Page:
The Sitting shell – a tool to teach children with functional variation to sit.

The Sitting shell provides the conditions for learning head control and sitting balance. Many children have learned to sit through the use of the sitting shell. Children who previously sat leaning forward with their hands propped on the floor could suddenly lift their hands off the ground without falling. Other children who had sat leaning backward in spastic movement patterns found calmness and control in the sitting shell. The child gained an understanding of the goal of balance – to sit upright. To learn balance while sitting, the child needs to release hand support and adopt a stable ‘pillar,’ which the sitting aid helps the child with. If the child is leaning backward, it’s not possible to teach balance. Therefore, it’s important to have expectations and create opportunities for the child to practice sitting balance in an upright position where the center of gravity falls perfectly along the vertical axis. When the child receives assistance with the stable aspect of sitting and simultaneously moves their arms and head, balance is trained and strengthened. For those who initially have neck and/or chin support, gradually easing off the supports allowed the child to eventually learn to sit independently. In a link below, you will find background, purpose, information about research, and also manufacturing instructions.

Conceptual Confusion

When the sitting shell was first created, there were no other products with the same name. Today, products that are reclined and passive, referred to as seating aids, are manufactured. This emphasizes the importance of precision when specifying the product to be produced at an orthopedic workshop.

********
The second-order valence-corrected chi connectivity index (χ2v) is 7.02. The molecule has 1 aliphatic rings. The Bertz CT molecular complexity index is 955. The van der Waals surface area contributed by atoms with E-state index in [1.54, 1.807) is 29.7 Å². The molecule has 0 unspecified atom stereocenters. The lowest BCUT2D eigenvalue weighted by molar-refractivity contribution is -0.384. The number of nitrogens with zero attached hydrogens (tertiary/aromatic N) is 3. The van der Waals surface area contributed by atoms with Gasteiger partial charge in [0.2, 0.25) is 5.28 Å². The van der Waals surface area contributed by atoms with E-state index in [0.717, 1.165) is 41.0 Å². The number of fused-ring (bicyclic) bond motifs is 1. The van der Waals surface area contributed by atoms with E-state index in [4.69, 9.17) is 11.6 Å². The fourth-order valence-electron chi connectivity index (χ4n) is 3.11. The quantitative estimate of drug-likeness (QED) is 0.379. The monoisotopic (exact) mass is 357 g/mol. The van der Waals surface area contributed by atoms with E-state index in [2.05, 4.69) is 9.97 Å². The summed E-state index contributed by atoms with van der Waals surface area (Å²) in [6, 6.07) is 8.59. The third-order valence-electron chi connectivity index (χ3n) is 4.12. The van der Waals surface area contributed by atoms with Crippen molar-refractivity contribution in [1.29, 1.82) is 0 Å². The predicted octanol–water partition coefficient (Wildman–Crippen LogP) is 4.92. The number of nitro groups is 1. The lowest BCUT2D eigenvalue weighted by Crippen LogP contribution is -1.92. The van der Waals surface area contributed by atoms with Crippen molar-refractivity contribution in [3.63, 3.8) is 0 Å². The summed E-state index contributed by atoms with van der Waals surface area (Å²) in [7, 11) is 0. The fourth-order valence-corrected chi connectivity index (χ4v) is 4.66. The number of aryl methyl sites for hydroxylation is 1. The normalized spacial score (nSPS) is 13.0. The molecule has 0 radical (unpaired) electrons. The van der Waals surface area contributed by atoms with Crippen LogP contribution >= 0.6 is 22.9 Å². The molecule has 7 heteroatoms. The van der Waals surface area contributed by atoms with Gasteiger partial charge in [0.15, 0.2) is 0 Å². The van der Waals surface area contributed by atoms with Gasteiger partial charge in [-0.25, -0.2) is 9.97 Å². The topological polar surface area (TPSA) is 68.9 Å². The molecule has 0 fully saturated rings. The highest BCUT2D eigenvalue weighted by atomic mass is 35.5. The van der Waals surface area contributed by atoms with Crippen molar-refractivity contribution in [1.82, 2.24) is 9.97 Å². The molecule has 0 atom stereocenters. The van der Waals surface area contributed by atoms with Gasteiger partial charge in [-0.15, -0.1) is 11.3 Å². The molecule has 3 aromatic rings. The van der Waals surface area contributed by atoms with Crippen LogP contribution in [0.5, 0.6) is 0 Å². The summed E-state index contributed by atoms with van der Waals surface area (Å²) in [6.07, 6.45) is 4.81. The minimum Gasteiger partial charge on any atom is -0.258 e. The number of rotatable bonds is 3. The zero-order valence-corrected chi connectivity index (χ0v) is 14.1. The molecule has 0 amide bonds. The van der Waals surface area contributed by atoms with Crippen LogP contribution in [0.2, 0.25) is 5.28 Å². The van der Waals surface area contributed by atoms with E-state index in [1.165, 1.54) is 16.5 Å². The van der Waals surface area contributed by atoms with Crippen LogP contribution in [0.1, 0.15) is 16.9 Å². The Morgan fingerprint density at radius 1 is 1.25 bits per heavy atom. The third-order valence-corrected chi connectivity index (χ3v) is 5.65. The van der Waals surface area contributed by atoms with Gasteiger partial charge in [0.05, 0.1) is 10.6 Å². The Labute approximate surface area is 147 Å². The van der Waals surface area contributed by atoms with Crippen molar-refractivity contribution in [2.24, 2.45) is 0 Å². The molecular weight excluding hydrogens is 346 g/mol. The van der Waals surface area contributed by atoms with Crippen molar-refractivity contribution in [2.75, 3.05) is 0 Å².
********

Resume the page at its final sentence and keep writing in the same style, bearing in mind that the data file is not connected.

The seating aid is functional – the child can sit on the floor, in the bathtub, on the grass, or in a sled. If you remove the rear support, the child can sit on a chair (with the assurance that someone is sitting beside, of course). The child sits on their own bottom, and the seating aid is easy to carry along. The picture below shows one of the first seating aids, further down you can see a relatively newly made seating aid with a distinct built-in arch in the lower back, providing a clear improvement in posture.

Principles of the sitting shell.
“Sitting shell with lumbar support – excellent!”
The groin straps attach to the sides of the seating aid, preventing the child from sliding forward.

If you are interested in seating aids, you can contact your nearest orthopedic workshop. If you, as an orthopedic engineer, caregiver, or parent, want more information about seating aids, the purpose of seating aids, and also instructions on how they are made, you can click here to access manufacturiing instructions. If you want to read a study on children’s balance with and without seating aids, you canfind it here.

Below is a picture of what is sometimes confused with the sitting shell. “There is a BIG difference between a Sitting shell and the image below.” In the picture below, the child’s center of gravity is behind the hip joints, and the child sits reclined and PASSIVE in a resting position. The child is not sitting on their own bottom, and the seat is heavy and difficult to use in various ways. “When you and I sit upright, we engage the postural muscles in the back and neck They don’t tire out, allowing us to sit for extended periods. The child is not allowed to do this in this type of seat. Here, the child needs to perform a ‘sit-up’ if they want to achieve an upright position. It is important to believe in the child and provide the opportunity for the child to learn to sit with the center of gravity in a perfect position – not too far back.

Here, the center of gravity shifts too far back, resulting in passive sitting without active learning.